I’d like to share with you four possible benefits of implementing a loyalty program:
Not all money-saving offers, such as frequent sales and deeper discounts, are likely to be ideal for your business, but some loyalty programs allow customers to earn their own personal sale so you don’t need to cut prices across the board. A good example of this is programs that give money back after spending a certain amount (Spend $X, Get $X Back). You could create service packages like this as well. The customers get the satisfaction of feeling like they are saving money, but in reality they tend to spend even more money at the time of reward redemption.
Loyalty programs can increase your sales without needing to lower your overall prices, giving your bottom line a valuable boost.
Promotion of New or Less-Popular Products
As a business owner, you might find that your business has difficulty selling certain products/services or getting customers to try something new. A well-designed loyalty program can offer greater rewards – and greater incentives – for specific purchases, which can compel customers to add or explore products or services that they would normally ignore.
Collection of Unique Customer Data
In order to sign up for your loyalty program, you’ll need your customers to provide you with some basic information. This is an opportunity to ask for more targeted information than what you may already have on your customer, which in turn allows you to customize future offers to them. You may ask them about their preference for certain services, packages, or types of offers they’d like to see. Keep the questions brief, and offer dropdowns with possible answers for a simple user experience.
Knowledge of Your Customers’ Spending Habits
Once a customer is registered for a loyalty program, you can track their activity with your business through an identification number or membership card. The more they use the program, the more data you collect on how often they make purchases, when they tend to shop at your business, and what products/services they buy and in what combinations. You can never know too much about your customers’ spending habits.
If you do decide a loyalty program is a right fit for your business it can become an integral component of your customer retention program, but it can also be a deciding factor for a potential customer to choose you over one of your competitors.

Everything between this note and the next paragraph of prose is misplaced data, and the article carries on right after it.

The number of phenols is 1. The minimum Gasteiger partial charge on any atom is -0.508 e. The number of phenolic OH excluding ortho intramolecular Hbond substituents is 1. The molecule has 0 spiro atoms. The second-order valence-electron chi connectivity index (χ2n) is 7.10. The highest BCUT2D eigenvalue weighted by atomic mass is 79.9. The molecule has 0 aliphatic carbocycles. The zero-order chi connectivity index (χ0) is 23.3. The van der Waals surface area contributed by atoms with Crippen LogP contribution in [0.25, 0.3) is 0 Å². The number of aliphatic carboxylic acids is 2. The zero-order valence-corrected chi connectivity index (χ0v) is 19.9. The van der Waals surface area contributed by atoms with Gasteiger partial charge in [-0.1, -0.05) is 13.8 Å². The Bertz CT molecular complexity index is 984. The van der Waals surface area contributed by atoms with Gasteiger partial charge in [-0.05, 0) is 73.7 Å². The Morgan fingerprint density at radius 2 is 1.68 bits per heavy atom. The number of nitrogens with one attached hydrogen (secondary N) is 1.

Building customer loyalty is just one of many solutions to help business owners grow their business. Contact me today to discuss the benefits of working with TAB and growing your business!
There comes a point in an executive’s career where most, if not all professional milestones have been achieved. It’s a point where I have found many executives start to become restless, looking for the next challenge. If you don’t share the same excitement your colleague’s have about their retirement plans and you are thinking about how you’ve always dreamed of being your own boss, then I’d like to share with you a great opportunity to unleash your entrepreneurial spirit!
As a franchise owner for The Alternative Board (TAB), you not only have the freedom to make you own decisions, have low overhead costs, and determine your own hours, but you will have the backing of an international franchise and be making an impact on small businesses and their owners.
As a TAB franchisee, you will:
- Build and manage an advisory board of up to 10 non-competing businesses
- Coach business owners to improve their leadership skills and help their business grow
- Facilitate group meetings and discussions to propose constructive, powerful solutions to business problems
- Guide and grow your business with autonomy, and with the backing and support of an international franchise
This opportunity is perfect for:
- Executives with an entrepreneurial spirit, who have an abundance of experience in the corporate world
- Business leaders who look to tackle a new challenge for the next 10-15 years
- Those who would enjoy helping passionate business owners innovate and grow their businesses
Becoming a TAB franchisee allows you to be your own boss, make your own decisions, and help small businesses succeed. It’s the perfect opportunity for someone who wants to make a big difference in the lives of many small business owners and their ventures. If you’d like to learn more about being a TAB franchisee, contact me today!